When Melodies Gather: Oral Art of the MahraMain MenuOverviewAcknowledgmentsBorn to be Digital?About the MahraHuman and Geographical ContextFind Your PoemTheory of ClassificationIndex of PoemsGlossary (please wait while the terms load)BibliographiesbibliographySamuel Liebhaber92edd610c0d14d00181bd949250cbe90dae08f10
Regzit Mhayfif 3
12017-10-10T20:51:35+00:00Stanford University Pressaf84c3e11fe030c51c61bbd190fa82a3a1a1282411video media fileplain2017-10-10T20:51:35+00:00Stanford University Pressaf84c3e11fe030c51c61bbd190fa82a3a1a12824
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12017-10-10T20:51:21+00:00Wedding in Mḥayfīf4poemplain2018-04-16T13:41:53+00:00Exchange of collective reǧzīt (reǧzīt maydānī) performed at a wedding held in Mḥayfīf, June 2004, and recorded by Sam Liebhaber.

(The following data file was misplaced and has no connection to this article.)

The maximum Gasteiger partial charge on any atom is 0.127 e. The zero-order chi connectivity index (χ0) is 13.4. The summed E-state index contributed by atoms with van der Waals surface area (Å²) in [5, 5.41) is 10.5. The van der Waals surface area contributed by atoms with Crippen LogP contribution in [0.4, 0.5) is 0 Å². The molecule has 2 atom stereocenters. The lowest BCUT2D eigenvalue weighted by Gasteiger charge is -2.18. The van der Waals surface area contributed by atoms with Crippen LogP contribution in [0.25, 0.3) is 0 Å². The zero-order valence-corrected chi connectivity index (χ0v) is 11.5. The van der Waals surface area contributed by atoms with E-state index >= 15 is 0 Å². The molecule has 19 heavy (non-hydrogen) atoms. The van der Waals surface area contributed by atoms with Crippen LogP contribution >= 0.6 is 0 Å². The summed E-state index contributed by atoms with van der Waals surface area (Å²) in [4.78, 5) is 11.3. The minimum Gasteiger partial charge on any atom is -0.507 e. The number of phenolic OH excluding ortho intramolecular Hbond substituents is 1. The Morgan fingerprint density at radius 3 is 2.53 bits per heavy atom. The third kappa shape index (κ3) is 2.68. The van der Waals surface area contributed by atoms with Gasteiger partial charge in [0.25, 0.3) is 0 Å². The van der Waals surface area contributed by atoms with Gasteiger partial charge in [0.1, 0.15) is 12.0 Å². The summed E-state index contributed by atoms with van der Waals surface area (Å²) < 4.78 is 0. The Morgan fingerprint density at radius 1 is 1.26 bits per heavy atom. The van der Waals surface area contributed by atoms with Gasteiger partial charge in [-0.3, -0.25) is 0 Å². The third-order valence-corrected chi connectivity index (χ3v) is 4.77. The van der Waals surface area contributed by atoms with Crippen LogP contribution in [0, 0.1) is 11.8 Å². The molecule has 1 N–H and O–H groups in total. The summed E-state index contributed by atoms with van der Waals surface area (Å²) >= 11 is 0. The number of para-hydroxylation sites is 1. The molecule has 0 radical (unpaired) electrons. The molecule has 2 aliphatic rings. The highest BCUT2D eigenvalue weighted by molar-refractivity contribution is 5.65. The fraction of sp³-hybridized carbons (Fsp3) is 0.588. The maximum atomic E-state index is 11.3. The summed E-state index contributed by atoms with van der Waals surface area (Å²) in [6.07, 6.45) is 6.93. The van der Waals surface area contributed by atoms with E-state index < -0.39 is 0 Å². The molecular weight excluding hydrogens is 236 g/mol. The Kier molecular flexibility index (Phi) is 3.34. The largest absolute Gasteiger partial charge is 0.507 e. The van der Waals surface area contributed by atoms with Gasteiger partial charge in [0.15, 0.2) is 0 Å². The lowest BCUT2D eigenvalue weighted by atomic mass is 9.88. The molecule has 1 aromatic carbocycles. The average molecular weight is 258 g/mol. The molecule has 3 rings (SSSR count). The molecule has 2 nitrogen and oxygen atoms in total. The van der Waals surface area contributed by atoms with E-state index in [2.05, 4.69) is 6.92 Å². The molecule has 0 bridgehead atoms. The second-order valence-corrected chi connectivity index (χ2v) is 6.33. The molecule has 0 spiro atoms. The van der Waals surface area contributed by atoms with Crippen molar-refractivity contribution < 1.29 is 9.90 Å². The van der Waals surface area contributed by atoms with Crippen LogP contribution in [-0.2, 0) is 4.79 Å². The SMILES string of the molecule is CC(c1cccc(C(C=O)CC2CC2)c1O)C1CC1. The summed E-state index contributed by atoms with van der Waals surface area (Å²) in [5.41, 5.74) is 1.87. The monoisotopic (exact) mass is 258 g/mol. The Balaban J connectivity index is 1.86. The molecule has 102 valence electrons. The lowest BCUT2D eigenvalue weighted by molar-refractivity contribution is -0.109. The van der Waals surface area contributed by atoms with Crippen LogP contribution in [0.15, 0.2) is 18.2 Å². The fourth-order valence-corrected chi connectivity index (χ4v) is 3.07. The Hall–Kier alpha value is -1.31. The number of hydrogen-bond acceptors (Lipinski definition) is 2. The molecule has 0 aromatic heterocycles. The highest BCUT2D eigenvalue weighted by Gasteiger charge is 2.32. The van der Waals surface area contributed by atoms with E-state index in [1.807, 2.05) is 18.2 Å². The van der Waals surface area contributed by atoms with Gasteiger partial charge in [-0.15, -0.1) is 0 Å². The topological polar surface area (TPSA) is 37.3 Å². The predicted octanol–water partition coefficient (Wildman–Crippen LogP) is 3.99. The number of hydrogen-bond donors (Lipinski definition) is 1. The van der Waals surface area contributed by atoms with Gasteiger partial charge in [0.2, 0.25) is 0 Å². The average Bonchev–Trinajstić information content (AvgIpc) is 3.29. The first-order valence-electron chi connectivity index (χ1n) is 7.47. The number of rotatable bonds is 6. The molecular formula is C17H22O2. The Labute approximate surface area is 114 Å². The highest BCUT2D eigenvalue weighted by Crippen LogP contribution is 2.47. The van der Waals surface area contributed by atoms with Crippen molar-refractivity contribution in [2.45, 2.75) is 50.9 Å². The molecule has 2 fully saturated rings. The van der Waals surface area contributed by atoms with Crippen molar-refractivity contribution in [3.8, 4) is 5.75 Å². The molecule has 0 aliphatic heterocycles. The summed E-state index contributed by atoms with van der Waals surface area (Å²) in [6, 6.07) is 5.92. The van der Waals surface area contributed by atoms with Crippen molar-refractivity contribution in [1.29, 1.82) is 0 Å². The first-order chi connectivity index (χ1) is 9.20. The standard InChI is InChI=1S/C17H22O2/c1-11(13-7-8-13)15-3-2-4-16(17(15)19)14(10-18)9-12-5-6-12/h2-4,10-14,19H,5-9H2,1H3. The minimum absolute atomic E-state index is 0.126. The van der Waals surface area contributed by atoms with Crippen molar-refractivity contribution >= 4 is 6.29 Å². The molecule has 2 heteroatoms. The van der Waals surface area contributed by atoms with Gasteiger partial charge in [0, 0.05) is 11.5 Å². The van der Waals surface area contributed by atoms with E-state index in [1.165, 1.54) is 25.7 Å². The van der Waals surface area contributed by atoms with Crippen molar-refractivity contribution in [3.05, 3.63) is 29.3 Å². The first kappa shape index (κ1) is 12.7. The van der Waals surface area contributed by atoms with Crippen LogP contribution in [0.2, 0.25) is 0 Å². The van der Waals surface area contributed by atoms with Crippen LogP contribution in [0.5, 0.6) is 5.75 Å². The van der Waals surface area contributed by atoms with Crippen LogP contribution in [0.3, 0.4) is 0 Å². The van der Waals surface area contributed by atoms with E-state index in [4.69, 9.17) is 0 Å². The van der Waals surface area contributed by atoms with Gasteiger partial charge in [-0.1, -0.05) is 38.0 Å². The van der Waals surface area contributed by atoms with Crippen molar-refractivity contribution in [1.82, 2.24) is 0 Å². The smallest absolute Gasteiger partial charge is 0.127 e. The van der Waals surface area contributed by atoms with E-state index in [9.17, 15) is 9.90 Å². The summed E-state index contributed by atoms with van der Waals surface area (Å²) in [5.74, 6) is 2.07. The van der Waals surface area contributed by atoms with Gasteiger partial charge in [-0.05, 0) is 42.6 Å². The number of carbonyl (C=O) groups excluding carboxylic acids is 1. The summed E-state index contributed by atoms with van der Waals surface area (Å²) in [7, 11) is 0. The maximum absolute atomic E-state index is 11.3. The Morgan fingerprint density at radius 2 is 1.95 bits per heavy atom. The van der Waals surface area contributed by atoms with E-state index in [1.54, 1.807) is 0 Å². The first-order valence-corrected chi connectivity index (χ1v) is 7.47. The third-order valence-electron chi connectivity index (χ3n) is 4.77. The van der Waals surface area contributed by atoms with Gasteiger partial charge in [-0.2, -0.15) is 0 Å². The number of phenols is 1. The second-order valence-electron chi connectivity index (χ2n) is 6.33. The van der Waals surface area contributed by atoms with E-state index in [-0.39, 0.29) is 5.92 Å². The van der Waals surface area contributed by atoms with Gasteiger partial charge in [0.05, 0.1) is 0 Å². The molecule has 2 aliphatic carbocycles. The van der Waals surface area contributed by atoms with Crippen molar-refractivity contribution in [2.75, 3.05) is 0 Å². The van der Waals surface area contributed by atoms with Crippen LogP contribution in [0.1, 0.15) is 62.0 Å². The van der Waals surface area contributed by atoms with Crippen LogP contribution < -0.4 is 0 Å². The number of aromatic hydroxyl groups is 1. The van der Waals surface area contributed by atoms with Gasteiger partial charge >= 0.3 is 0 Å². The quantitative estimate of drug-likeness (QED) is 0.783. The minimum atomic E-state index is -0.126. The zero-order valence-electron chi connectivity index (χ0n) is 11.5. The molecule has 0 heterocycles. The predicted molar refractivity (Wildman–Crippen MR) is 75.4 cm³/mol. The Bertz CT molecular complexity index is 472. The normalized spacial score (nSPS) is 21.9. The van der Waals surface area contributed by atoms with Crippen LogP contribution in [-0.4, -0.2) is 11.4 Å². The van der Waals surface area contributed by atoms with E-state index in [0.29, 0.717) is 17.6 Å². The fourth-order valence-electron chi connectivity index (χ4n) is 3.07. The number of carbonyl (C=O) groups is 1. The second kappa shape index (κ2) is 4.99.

When chanted collectively, the couplets are very difficult to understand word for word. Therefore, after devising a new couplet, the poet will share it with members of his team, who then pass it down the line from person to person. After they have chanted their couplet for a few minutes, the poet will visit the other teams and share his couplet with the poet from each. The poets in turn spend the next few minutes formulating a response. The first poet who devises a response will share his new couplet with members of his team, who then begin to chant it while the previously chanting team falls silent. The following clip shows Ḥājj Dākōn visiting the poets of the other teams and sharing his couplet with them. The clip then shows one poet pondering and then improvising a response, which is sent down the line, person by person. The following short clips contain the couplets transcribed below. The bride’s family, represented by Ḥājj’s team (see clip 2), are welcoming a group of visitors from Ḳešḳōš (in the direction of Feydamī) to the celebration. The guests belong to the Bīt Ṣār alliance and include members of the following tribes: Raʿfīt, Kuddah, and Mḥōmet. The visitors can be heard chanting their couplet in clip 1.